Responding to Chapter 1: Christian Particularity
Daphne Hampson, After Christianity (London: SCM Press, 1996)
I started this book thinking that a background of physics would be useful when picking up this book, but without one this book has managed to begin giving me a better knowledge of the scientific look upon religion and has given me a better understanding of the struggles in communication between the two. The writing style and language of scientists and philosophers can be so very different to that of the standard theologian, and especially of the person without an academic background in any degree subject. It is a difficult read for someone without higher education in Physics or a particularly philosophical, rational mind-set, but is good. It requires some patience, but surely all good academic books should be giving us a bit of a push anyway.
Tip: Keep a dictionary handy.
Chapter 1 – “I am considering questions of truth, not of ethics.” (pg 14) Christology.
Schleiermacher’s view that Christ is fully human and fully divine because he has an unclouded God-consciousness seems to fall through the cracks to me. I agree with Hampson that it seems to be stretching. I do wonder though if it is possible to say instead that to be fully human is to be capable of sin, but to be fully divine is to not commit sin. Could this function?
Kierkegaard concludes that the ‘truth’ of Christianity which Christians acknowledge can in no way be made to fit with the knowledge that we possess. Consequently the Christian claims cannot be made to fit with human knowledge and cannot be arrived at through reason. (pg 21)
Honestly I agree with Kierkegaard here and personally have no significant issue with the fact that faith is separate from reason. In a way then, I am coming into Hampson’s book with an interest, but not a great expectation to find any answers. I am reading more out of curiosity for a different perspective, to see different questions that are being asked. Hampson’s summary of Kierkegaard’s “Philosophical Fragments” appeals to me, of Truth A (Socratic), Truth B (Paradoxical) and the matter of miracles.
Half-way through chapter 1 I already feel myself wanting to defend faith. Rationalism has a large part in life, but it is not the fount of the average life and faith is not just a religious matter.
I am a student of Theology and the study of God is fascinating to me. I can argue a point, but ultimately I imagine that faith and rational knowledge will always have cross-wires. When I pray in Church to a Jesus Christ who is named as fully human and fully divine, I am not greatly concerned by issues of Christology. I am interested by the details and debates, but it doesn’t crush my life. I have faith that he was a brilliant man and that he was unique in that. I don’t know if finding a rational explanation for the title matters to me in this case. Perhaps, as a student of Theology I am supposed to. But there are so many questions. Maybe one day somehow will find the perfect answer to the questions of Christology, and it would be a revelation. But I do not have that vocation. My calling lies in trying to answer other questions. It’s fascinating really, how many questions people are trying to answer. Anthropologists, psychologists, scientists, theologians, philosophers, historians, sociologists, doctors, forensic biologists, teachers, counsellors, artists, actors. There are so many vocations. I’m not sure rationalism is a particularly large part of mine.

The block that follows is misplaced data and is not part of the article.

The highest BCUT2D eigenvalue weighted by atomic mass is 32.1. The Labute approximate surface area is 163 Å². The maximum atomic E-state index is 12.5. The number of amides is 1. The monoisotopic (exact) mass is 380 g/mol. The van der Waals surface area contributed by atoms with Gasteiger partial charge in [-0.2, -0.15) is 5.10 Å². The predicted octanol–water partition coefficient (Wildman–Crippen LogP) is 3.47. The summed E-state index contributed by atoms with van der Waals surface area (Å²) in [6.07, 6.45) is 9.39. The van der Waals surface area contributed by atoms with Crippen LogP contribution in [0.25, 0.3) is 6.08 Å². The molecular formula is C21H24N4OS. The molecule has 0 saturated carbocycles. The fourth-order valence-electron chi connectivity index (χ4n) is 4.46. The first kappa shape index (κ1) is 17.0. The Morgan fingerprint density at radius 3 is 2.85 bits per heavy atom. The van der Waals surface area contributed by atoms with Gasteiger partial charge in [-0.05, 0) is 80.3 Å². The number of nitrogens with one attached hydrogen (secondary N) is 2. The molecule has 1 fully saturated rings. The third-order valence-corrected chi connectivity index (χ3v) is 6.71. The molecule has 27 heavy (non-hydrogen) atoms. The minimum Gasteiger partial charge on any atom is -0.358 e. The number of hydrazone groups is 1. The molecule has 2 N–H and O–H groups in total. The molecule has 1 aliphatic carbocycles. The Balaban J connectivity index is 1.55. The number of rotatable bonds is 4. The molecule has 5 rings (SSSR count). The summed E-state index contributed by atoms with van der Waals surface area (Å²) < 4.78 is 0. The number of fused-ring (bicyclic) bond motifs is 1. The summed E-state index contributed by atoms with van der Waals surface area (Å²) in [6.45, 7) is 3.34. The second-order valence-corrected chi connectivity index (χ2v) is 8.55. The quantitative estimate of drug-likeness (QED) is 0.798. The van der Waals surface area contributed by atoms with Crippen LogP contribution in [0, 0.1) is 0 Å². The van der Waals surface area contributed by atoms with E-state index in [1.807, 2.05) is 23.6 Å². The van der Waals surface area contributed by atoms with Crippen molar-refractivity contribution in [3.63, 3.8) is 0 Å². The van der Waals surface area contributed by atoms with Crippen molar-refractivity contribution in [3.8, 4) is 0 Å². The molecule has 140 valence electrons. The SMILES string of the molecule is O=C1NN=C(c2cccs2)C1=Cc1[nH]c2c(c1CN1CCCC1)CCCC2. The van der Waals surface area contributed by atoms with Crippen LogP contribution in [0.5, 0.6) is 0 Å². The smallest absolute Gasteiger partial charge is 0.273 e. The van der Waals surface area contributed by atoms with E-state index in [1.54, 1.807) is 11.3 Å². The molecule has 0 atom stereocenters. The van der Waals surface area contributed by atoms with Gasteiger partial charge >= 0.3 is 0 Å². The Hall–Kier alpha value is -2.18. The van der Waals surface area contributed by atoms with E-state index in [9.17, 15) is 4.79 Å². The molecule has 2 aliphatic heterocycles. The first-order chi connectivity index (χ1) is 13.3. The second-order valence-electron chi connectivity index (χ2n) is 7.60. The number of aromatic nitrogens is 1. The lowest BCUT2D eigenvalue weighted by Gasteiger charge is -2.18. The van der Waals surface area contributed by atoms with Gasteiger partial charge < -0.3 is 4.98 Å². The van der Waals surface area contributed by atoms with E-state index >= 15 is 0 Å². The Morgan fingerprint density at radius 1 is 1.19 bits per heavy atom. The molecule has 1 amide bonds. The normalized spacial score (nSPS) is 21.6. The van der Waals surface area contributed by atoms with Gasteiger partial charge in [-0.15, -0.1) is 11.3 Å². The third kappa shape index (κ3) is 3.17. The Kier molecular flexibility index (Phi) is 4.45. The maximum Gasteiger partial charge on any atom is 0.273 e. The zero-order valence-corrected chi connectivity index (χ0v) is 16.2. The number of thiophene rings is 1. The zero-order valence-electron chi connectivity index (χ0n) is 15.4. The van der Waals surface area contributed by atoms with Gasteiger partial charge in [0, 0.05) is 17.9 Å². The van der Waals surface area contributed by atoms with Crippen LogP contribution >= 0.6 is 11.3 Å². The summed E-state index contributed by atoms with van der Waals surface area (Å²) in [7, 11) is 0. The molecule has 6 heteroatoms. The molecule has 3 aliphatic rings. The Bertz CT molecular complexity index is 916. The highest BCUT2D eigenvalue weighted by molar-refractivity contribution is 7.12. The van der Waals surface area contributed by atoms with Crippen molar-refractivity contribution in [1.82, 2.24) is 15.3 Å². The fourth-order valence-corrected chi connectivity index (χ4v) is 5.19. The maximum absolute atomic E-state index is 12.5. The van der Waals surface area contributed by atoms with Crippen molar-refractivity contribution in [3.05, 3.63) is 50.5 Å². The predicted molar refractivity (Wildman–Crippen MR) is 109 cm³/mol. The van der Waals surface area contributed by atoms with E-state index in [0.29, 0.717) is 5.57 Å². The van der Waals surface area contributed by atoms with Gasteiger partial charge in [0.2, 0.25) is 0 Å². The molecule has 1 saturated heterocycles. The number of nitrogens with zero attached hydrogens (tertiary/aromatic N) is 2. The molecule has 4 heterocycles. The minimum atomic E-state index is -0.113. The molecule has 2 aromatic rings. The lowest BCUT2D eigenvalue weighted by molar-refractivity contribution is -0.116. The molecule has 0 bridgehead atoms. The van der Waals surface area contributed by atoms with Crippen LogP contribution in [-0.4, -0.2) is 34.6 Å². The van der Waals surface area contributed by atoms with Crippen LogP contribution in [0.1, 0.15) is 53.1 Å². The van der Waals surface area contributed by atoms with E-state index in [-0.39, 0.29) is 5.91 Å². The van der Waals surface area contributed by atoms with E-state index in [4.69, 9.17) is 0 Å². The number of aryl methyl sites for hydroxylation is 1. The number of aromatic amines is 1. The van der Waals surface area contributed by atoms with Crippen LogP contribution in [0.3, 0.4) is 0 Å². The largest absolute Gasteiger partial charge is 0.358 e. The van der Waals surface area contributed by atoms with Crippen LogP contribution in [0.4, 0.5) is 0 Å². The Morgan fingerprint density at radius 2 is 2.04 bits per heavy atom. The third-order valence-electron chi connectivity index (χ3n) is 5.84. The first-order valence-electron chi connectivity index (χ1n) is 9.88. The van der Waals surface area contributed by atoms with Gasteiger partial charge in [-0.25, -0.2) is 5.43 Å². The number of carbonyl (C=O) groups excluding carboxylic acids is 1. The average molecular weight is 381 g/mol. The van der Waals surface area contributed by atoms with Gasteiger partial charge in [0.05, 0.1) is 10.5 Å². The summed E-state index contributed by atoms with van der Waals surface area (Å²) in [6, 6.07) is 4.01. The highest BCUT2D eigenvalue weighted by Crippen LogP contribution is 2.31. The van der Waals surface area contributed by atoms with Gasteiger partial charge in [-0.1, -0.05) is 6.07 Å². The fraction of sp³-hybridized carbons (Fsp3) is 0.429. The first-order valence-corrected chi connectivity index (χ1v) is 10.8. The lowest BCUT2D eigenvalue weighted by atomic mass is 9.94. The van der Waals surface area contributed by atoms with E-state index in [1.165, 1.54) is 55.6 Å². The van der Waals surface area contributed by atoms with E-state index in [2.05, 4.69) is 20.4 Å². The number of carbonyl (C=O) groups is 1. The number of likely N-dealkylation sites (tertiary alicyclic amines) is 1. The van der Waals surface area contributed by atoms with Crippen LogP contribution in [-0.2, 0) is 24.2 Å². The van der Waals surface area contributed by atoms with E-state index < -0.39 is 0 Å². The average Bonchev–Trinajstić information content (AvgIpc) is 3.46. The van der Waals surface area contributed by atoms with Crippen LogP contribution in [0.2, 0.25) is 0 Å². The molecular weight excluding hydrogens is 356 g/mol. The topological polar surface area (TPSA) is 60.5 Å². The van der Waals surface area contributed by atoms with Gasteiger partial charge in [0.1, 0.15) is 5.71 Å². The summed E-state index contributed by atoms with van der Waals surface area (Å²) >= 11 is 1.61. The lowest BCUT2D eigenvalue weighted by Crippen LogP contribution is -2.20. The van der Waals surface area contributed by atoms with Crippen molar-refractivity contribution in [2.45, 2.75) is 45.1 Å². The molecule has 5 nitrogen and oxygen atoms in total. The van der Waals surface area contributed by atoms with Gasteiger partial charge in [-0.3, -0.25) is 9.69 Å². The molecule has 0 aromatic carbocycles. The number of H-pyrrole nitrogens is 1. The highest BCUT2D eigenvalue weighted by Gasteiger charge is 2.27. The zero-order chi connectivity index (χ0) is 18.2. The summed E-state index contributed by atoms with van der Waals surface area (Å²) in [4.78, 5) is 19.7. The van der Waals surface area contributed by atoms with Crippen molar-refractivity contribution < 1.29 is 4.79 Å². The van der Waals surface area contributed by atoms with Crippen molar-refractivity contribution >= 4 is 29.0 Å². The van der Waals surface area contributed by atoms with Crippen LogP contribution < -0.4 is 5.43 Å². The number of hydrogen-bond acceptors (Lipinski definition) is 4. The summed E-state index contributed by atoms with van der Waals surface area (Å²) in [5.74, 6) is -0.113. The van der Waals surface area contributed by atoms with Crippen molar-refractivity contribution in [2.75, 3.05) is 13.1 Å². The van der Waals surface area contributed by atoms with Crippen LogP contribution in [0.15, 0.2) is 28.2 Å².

I am not at all persuaded by Hampson’s argument that Christianity cannot be true because it is not scientific. I am appreciating reading a new writing style, but I find it irritating at times. I do not understand why a scientific mind of this sort has such issue with religious faith. Arguments such as resurrections being events that do not fit our causal understanding are in my opinion nullified when one imagines the beginning of the universe as one Big Bang or a Prime Mover, a moving force that did not have a cause and does not fit our understanding of the causal nexus. Hmm.
I was getting frustrated for ten or so pages but then I got really hooked and interested again! Moving on from Polkinghorne we meet Bonhoeffer, Lampe and Hick. These views fit better with my own adaptation of Schleiermacher’s view and were more understandable and correct Christologies to my mind.
In Jesus the incarnate presence of God evoked a full and constant response of the human spirit. This was not a different divine presence, but the same God the Spirit who moved and inspired other men, such as the prophets. It was not a different kind of human response, but it was total instead of partial.
– G. W. H. Lampe, God as Spirit, (Oxford: The Clarendon Press, 1977), pp.23-4 in Hampson, After Christianity, p.39
Either Christians must continue with the former, pre-scientific, understanding of the world, such that their theology remains divorced from the rest of human knowledge. Or else – as has increasingly happened – they must make a move sideways, holding that the Christian story, though not ‘actually’ true, represents a ‘true myth’. (pg 49)
Again, I find Hampson’s approach somewhat problematic when it comes to her scientific and rationalistic approaches. Chapter 2 next: Continuity and Discontinuity.